One of the age-old writing principles is to write less. Detail is fine, clutter is not. But we like to fill up space. We’re compelled to fill blank pages with content, even if it dilutes what we’re saying.
To combat this tendency increase the size of the text you write with and give yourself less space to fill.
Within TextMate, for example I write with size 14 text and have it so the text wraps after 78 characters. This means that even a small paragraph fills up plenty of space, satisfying my ego while deflating the word count.
Build a comprehensive backup system
If you’re putting a lot of work into a project without any redundancy you’re never going to have peace of mind. Spending 30 minutes building a bullet-proof backup system is one of the best time investments you can make.
- Setup an email forwarder through cPanel ‘something like email@example.com’ that directs to a Gmail account. Use this one email address for backing up all of your blogs.
- Create a filter in Gmail that identifies emails being sent to your email forwarder. Set this filter to archive your emails, label them as ‘Backups’ and mark them as read.
- Install WP DB Backup, configure it via the settings page and start building an archive of your blog’s database.
Amazon S3 Backups
Amazon S3 offers storage that’s dirt cheap on a small scale. I have a 6+ month archive of my largest blog and I’m still paying less than $0.50 per month.
To take advantage of this:
- Install the WP S3 Backups plugin for WordPress.
- Create an Amazon S3 account.
- Connect the two elements by entering your access key and secret key (which are both available in your S3 control panel) into WordPress.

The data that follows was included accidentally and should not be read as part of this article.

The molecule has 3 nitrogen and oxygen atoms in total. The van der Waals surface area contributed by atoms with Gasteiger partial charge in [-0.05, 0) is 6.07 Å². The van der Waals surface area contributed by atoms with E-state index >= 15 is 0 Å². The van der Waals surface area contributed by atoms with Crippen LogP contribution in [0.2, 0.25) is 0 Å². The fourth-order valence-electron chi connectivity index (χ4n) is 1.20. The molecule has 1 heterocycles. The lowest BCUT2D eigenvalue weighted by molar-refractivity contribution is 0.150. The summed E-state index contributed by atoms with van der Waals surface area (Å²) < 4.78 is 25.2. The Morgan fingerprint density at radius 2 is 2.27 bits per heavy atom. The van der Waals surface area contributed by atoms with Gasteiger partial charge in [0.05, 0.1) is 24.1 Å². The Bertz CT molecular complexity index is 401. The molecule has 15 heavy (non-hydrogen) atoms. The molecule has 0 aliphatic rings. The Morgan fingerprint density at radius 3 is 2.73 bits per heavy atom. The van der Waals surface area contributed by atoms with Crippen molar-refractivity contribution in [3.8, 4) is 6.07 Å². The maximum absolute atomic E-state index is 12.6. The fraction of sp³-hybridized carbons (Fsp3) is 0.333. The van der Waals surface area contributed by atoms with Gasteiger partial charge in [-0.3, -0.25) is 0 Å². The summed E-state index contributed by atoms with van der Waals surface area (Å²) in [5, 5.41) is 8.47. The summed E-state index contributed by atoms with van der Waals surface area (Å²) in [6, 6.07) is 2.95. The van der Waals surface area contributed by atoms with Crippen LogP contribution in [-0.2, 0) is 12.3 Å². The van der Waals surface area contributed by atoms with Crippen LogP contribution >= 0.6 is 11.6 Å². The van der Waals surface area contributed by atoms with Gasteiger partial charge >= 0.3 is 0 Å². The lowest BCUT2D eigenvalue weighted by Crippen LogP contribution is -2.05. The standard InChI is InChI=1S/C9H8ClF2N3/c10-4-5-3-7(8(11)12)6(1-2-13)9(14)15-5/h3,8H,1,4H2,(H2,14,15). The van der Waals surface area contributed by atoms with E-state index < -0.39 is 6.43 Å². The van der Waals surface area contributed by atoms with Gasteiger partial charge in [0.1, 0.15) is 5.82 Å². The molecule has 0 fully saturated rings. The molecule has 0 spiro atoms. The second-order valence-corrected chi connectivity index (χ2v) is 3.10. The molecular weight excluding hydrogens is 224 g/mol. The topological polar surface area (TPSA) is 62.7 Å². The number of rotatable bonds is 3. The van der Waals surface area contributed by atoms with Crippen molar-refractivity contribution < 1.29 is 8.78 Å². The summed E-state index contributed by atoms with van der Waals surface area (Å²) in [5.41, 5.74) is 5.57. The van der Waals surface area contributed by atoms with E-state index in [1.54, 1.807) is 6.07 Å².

It’s worth using S3 Backups just to backup your blog’s files but an additional copy of your database won’t go astray.
- Real time cloning of your files
- Security fixes without your intervention
- Handling massive amounts of data
Once the tool is released to the public (sign up for the beta) it will be a premium service, but from the little we know it sounds like a worthwhile expense.
Automate with Automator and Folder Actions [Mac OS X]
Before switching my blog about the Nintendo 3DS from WordPress to Tumblr (which is a story for another time) I would add 600 pixel wide images to the beginning of each post. This was a manual process until I decided to use OS X’s built in software to automate it.
Folder Actions allow you to automatically run a workflow built through Apple’s Automator when a file is dropped into a folder of your choice. There’s too much flexibility in Automator to explain it all in one post, but here’s a rundown of what I created:
- I find an image for article I’m writing and save it to a specific folder.
- Folder Actions recognises this and runs an Automator workflow I created called Rename, Crop and Convert Post Images.
- The image file is renamed with a predefined structure, cropped to 600√ó250 pixels and converted to a JPEG.
- Growl notifies me that the process is complete and that the image is ready to be uploaded to the blog.
All this happens in one quick motion without any input aside from initially saving the image. It took 10 minutes to setup (including the learning curve) but would’ve saved me hours of my life each year had I maintained that structure.
To find out more about this, you can download the workflow I created or .
You may not need to resize images as I do but there are plenty of linear activities you need to do that Automator can handle.
And that wraps it up for the 6 killer life hacks I’ve recently adopted. I have a tendency to switch systems somewhat erratically though, so don’t feel like you’re doing it wrong if you play around with different strategies rather than trying to conform to what works for me at the moment.
Speaking of different strategies, what life hacks do you use to improve the quality and efficiency of your blogging?